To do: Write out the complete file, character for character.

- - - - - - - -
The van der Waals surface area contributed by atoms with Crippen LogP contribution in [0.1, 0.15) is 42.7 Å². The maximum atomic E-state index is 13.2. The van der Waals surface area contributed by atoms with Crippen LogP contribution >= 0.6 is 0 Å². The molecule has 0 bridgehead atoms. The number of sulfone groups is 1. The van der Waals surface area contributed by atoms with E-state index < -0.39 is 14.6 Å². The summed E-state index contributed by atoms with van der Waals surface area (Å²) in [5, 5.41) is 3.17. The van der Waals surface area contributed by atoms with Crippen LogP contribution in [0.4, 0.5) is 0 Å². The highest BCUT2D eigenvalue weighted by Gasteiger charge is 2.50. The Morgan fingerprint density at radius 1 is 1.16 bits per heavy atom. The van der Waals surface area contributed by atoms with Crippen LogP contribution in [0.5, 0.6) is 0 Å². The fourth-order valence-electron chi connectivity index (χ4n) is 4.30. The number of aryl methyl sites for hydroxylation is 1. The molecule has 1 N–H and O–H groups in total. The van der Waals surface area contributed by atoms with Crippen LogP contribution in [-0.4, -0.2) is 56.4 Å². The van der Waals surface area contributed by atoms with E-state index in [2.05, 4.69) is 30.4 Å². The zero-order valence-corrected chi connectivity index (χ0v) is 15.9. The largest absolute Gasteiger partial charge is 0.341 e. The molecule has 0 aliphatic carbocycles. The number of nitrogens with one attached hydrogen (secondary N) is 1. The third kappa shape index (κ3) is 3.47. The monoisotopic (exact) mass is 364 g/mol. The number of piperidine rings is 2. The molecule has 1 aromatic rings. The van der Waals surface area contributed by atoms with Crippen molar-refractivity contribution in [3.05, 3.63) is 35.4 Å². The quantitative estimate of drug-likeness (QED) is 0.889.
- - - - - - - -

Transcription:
The van der Waals surface area contributed by atoms with Crippen LogP contribution in [0.1, 0.15) is 42.7 Å². The maximum atomic E-state index is 13.2. The van der Waals surface area contributed by atoms with Crippen LogP contribution >= 0.6 is 0 Å². The molecule has 0 bridgehead atoms. The number of sulfone groups is 1. The van der Waals surface area contributed by atoms with E-state index < -0.39 is 14.6 Å². The summed E-state index contributed by atoms with van der Waals surface area (Å²) in [5, 5.41) is 3.17. The van der Waals surface area contributed by atoms with Crippen LogP contribution in [0.4, 0.5) is 0 Å². The highest BCUT2D eigenvalue weighted by Gasteiger charge is 2.50. The Morgan fingerprint density at radius 1 is 1.16 bits per heavy atom. The van der Waals surface area contributed by atoms with Crippen LogP contribution in [0.5, 0.6) is 0 Å². The fourth-order valence-electron chi connectivity index (χ4n) is 4.30. The number of aryl methyl sites for hydroxylation is 1. The molecule has 1 N–H and O–H groups in total. The van der Waals surface area contributed by atoms with Crippen LogP contribution in [-0.4, -0.2) is 56.4 Å². The van der Waals surface area contributed by atoms with E-state index in [2.05, 4.69) is 30.4 Å². The zero-order valence-corrected chi connectivity index (χ0v) is 15.9. The largest absolute Gasteiger partial charge is 0.341 e. The molecule has 0 aliphatic carbocycles. The number of nitrogens with one attached hydrogen (secondary N) is 1. The third kappa shape index (κ3) is 3.47. The monoisotopic (exact) mass is 364 g/mol. The number of piperidine rings is 2. The molecule has 1 aromatic rings. The van der Waals surface area contributed by atoms with Crippen molar-refractivity contribution in [3.05, 3.63) is 35.4 Å². The quantitative estimate of drug-likeness (QED) is 0.889.